1.      Don’t just go through the motions. You have to put some thought into it. Don’t just write down “waking up this morning” every time! As you write, think about the reasons you relish and savor this gift.

2.      Go for depth or breadth. Giving five reasons you are thankful for one specific thing carries more benefits than a list of superficial unconnected things.

3.      Get personal. Focus on the people to whom you are grateful, more than the things for which you are grateful. So I am thankful for those generous friends who gave me a new crockpot, rather than I am thankful for a new crockpot.

4.      Try subtraction, not addition. If you are having a hard time coming up with something, think about how your life would be without certain blessings, and list those.

5.      Savor surprises. Try to record events that were unexpected or surprising. You want to remember these!

6.      Don’t overdo it. Amazingly writing every day actually lessens the effectiveness of the journal. Only write in it once or twice a week![3]

The whole point of the journal is to makes us pay attention to the good things that God is doing in our lives. This literally changes our attitudes about our lives.

So let’s practice quick – turn to a person near you and tell them one thing you are thankful for right now. Follow the rules up there, and lift up one thing in a short sentence. [give time for that]

Did you hear the positivity in the air as we gave thanks? As LaKisha said, “If you can just take time out to think on these things, and to offer thanks to God for the good he has done, then you heal your mind of any negativity which may be affecting you.”

[1] Hitz, Shelley. A Life of Gratitude:  21 Days to Overcoming  Self-Pity and Negativity. Body and Soul Publishing. Kindle Edition.
[2] http://greatergood.berkeley.edu/article/item/tips_for_keeping_a_gratitude_journal
[3] http://greatergood.berkeley.edu/article/item/tips_for_keeping_a_gratitude_journal

Wednesday, October 5, 2016

Sermon: When I Remember Your Tears

Lamentations 1:1-6, Psalm 137, 2 Timothy 1:1-14

Tears, crying, weeping, sadness, broken hearts. These are the things of life. They are real. Paul says to Timothy, I remember your tears and then goes on to give great encouragement to the young man, trying to tell him that even in the midst of sadness and tears we can have faith. Apparently Timothy is having a hard time either because Paul was arrested or perhaps in grief over the deaths of his mother and grandmother. Whichever reason it is affecting Timothy’s faith.

Timothy isn’t alone in struggling with his faith during difficult times. Listen to these words from Psalm 137:1-4

Alongside Babylon’s streams, there we sat down, crying because we remembered Zion. We hung our lyres up in the trees there because that’s where our captors asked us to sing; our tormentors requested songs of joy: “Sing us a song about Zion!” they said. But how could we possibly sing the Lord’s song on foreign soil?

The people have been taken from their homelands, they have witnessed the horrors of war, the loss of loved ones, and now their captors want them to sing religious songs for their entertainment, and they can’t do it. Their hearts are too broken to sing. In fact, they aren’t even sure if they can sing God’s song at all right now. Tears can push our faith to the limits.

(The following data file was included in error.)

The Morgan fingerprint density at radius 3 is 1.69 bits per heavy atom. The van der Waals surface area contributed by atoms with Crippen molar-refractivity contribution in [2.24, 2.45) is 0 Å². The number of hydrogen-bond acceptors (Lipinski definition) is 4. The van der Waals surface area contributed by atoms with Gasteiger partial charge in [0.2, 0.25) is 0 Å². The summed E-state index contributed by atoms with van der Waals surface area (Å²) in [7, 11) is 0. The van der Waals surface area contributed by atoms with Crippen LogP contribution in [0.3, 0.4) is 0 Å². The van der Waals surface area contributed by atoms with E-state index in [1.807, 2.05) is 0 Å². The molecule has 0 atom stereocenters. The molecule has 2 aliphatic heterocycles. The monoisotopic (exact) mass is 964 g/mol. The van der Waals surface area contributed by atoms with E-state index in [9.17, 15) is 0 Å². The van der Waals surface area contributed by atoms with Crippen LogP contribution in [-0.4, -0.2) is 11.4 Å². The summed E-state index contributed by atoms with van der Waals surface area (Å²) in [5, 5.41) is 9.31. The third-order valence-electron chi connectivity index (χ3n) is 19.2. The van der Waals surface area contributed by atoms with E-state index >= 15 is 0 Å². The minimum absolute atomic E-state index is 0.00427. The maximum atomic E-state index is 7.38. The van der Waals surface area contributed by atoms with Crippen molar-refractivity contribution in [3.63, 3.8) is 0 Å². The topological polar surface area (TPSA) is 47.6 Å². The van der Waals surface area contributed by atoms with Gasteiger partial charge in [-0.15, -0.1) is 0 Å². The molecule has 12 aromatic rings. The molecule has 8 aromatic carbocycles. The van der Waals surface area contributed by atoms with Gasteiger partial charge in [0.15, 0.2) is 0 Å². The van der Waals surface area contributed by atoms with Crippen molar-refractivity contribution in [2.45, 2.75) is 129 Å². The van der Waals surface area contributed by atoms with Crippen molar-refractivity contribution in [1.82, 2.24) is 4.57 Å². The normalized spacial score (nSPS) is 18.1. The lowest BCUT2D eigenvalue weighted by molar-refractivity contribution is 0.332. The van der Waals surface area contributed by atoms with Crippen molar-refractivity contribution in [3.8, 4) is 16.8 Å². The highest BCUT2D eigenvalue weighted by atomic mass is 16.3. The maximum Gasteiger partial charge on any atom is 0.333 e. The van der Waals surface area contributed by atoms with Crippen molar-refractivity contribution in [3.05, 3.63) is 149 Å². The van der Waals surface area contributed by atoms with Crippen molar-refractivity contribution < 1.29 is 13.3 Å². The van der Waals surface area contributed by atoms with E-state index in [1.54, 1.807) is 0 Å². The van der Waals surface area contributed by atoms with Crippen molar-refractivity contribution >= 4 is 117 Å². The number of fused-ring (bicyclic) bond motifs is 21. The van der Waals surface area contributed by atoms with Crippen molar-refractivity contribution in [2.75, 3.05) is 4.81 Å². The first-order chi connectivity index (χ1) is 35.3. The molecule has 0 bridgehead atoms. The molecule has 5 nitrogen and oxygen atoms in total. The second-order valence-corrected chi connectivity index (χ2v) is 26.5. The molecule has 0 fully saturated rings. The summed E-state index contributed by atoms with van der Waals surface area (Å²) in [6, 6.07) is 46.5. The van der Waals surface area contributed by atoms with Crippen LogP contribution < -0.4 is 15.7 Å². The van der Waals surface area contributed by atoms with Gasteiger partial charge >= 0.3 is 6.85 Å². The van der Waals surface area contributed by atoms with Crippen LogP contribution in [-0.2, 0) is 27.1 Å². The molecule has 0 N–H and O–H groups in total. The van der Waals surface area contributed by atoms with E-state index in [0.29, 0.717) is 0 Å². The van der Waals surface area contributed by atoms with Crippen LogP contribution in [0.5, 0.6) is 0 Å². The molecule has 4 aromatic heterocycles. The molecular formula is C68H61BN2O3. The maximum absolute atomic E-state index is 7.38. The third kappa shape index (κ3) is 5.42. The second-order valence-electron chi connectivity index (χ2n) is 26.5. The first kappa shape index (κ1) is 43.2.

Another scripture from that same time period. Lamentations 1:1-6

Oh, no! She sits alone, the city that was once full of people. Once great among nations, she has become like a widow. Once a queen over provinces, she has become a slave.

She weeps bitterly in the night, her tears on her cheek. None of her lovers comfort her. All her friends lied to her; they have become her enemies.

Judah was exiled after suffering and hard service. She lives among the nations; she finds no rest. All who were chasing her caught her—right in the middle of her distress.

Zion’s roads are in mourning; no one comes to the festivals. All her gates are deserted. Her priests are groaning, her young women grieving. She is bitter.

Her adversaries have become rulers; her enemies relax. Certainly the Lord caused her grief because of her many wrong acts. Her children have gone away, captive before the enemy.

Daughter Zion lost all her glory. Her officials are like deer that can’t find pasture. They have gone away, frail, before the hunter.

Even the priests are struggling to find meaning, no one is coming to the religious festivals. In this crushing situation, faith is difficult. All three scriptures suggest that people often feel shame in their suffering. So it may be hard for us to talk about our faith, we may find it hard to sing songs. We may feel that God must be angry, or even that we have lost our way. Our beliefs may be challenged.

Let me tell you the story of Janet Perez Eckles.

Janet lost her sight at age 31, dealt with marital infidelity, and lost her youngest son to murder. As you can imagine she dealt with anger, inability to forgive, struggling with self-pity, and more – just like in the passages that we read. But she says, “God has turned my sorrow into joy.” How?